In an official blog post by CEO and co-founder, Guy Podjarny, he shared that as a software service startup, Snyk wants to continue to help developers find and fix vulnerabilities in their open source codes before it goes into production. For the same, the company has announced a $7 million Series A round.
As per the blog, over 120,000 developers use Snyk to find, fix and monitor for vulnerable libraries. Open source libraries provide a tremendously valuable resource for developers, but in today’s rapid fire application development environment, it’s not always a simple matter to make sure you’re using secure code.
The funding was led by Boldstart Ventures and Canaan Partners. Heavybit, FundFire, Peter McKay (from Veeam) and many other unnamed investors also participated.
“The company is built on the premise that the development team is uniquely suited to deal with these security problems before their programs go out into the world, rather than a security team that tends to be removed from the development process,” shared Guy Podjarny. When software was built over months and years, this approach worked, but at today’s development speed, having an outside security team checking the software no longer makes sense, he says.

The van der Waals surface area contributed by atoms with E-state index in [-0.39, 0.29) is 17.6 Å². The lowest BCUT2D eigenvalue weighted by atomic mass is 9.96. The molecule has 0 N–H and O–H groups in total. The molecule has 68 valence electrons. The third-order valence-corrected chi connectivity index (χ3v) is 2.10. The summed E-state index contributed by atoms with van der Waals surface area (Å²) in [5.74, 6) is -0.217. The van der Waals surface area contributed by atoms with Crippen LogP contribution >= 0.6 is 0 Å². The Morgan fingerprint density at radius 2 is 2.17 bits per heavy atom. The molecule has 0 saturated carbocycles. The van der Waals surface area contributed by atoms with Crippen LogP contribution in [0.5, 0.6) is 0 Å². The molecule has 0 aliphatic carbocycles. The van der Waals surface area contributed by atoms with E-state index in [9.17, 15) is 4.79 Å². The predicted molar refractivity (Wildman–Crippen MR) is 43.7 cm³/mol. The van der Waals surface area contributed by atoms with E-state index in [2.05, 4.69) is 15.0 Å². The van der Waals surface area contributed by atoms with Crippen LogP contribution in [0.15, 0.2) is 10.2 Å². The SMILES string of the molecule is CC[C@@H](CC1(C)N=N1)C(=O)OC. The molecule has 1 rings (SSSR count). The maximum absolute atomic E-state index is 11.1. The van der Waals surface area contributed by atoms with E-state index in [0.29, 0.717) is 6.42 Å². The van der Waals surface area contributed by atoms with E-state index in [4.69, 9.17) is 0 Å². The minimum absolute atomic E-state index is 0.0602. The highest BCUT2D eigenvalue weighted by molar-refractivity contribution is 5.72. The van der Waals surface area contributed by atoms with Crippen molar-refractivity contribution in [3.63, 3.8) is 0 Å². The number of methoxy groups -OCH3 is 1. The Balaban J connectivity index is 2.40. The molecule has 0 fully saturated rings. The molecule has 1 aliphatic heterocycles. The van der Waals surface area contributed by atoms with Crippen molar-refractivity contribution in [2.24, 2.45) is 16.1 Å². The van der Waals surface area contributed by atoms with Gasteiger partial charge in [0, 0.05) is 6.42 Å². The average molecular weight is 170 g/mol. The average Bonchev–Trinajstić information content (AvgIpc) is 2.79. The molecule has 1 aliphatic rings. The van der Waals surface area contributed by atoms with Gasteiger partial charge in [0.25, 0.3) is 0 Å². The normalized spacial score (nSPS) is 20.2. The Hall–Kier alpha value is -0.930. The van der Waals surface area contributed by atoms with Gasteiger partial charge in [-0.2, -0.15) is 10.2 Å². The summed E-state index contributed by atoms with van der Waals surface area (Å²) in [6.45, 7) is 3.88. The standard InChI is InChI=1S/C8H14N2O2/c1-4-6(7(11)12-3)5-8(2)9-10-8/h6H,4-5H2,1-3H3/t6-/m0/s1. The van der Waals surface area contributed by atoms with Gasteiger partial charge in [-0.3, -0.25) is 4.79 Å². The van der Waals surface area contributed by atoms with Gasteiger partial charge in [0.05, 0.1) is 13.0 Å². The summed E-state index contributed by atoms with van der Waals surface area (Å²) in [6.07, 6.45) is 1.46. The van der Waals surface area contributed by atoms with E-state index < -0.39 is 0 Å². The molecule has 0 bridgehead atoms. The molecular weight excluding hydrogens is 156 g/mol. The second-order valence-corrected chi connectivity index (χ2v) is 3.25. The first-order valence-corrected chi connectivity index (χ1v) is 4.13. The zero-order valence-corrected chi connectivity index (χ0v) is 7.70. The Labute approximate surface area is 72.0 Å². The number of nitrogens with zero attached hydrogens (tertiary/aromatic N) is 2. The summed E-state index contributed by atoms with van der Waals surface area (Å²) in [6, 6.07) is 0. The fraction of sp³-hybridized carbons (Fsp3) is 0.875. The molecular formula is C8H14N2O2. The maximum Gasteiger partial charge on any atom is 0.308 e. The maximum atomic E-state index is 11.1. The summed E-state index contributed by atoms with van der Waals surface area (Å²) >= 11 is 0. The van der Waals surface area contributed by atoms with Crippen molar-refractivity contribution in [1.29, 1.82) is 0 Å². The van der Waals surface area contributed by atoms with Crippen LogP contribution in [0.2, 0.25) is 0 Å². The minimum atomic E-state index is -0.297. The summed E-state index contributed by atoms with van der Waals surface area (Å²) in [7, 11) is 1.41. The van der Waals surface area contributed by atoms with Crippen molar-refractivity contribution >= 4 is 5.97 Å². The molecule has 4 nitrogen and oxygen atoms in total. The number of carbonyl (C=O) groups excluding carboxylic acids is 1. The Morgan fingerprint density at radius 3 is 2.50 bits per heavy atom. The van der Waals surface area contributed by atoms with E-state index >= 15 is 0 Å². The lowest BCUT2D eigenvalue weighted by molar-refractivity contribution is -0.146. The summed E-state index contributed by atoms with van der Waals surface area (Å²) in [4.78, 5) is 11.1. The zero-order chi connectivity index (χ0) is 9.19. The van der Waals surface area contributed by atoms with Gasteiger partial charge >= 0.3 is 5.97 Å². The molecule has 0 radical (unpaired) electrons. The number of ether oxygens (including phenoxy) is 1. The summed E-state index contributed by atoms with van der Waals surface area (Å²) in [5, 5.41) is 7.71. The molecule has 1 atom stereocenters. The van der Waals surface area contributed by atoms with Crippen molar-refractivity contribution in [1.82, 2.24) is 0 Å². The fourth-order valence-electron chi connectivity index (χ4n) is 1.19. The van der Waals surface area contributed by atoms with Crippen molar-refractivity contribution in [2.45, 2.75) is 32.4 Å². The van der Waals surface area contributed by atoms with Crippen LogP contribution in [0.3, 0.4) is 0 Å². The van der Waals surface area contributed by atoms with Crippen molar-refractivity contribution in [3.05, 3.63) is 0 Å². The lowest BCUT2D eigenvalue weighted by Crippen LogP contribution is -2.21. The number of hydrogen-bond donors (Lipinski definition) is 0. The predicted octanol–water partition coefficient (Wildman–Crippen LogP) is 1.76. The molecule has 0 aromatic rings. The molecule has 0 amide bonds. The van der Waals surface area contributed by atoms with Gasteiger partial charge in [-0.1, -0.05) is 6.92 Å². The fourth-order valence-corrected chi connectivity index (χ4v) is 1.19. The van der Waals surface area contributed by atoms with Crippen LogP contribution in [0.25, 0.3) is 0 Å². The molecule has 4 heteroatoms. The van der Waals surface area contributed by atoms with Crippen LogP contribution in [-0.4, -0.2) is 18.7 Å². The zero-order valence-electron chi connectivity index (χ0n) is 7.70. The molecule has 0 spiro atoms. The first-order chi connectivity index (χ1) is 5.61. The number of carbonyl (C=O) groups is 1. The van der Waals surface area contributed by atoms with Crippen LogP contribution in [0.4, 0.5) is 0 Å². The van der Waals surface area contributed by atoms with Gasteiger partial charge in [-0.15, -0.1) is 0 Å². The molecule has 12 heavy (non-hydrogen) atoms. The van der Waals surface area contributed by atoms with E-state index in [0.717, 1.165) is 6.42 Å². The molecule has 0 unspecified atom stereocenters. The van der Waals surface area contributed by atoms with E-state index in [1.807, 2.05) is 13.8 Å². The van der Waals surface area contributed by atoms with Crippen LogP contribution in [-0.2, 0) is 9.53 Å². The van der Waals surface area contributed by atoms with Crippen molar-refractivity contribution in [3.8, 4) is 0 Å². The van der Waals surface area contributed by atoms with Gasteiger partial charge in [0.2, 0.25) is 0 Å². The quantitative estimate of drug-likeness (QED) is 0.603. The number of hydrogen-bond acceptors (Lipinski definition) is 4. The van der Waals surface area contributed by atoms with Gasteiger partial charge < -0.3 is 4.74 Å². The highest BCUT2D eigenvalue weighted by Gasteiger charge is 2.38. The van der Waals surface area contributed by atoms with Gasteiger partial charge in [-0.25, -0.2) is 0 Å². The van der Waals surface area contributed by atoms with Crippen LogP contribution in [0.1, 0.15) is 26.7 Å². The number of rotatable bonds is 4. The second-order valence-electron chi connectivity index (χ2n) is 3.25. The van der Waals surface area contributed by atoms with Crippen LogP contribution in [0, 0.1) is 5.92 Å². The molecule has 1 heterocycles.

“This funding is a great testament to the importance of having developers own security and the critical need to secure our use of open source codes. It’s also a humbling show of faith in our product and team, who are trusted to deliver and help you – our beloved users – use open source codes and stay secure,” he wrote.
“We integrate elegantly into the development process and find known vulnerabilities in your open source elements and fix them,” Podjarny explained. The company monitors the code right in your GitHub repository, but if you’re concerned about sharing your open source codes with a third-party company, you need not worry about that, he said. “You are only giving us access to manifest files that dictate the files you are going to use,” he said.
Since now Snyk supports vast majority of languages users need, they plan to cover open source libraries for all the languages in developers’ code base. They also intend to mature their support for the more recently added languages to match the level of subtle understanding and fix capabilities our veteran languages enjoy.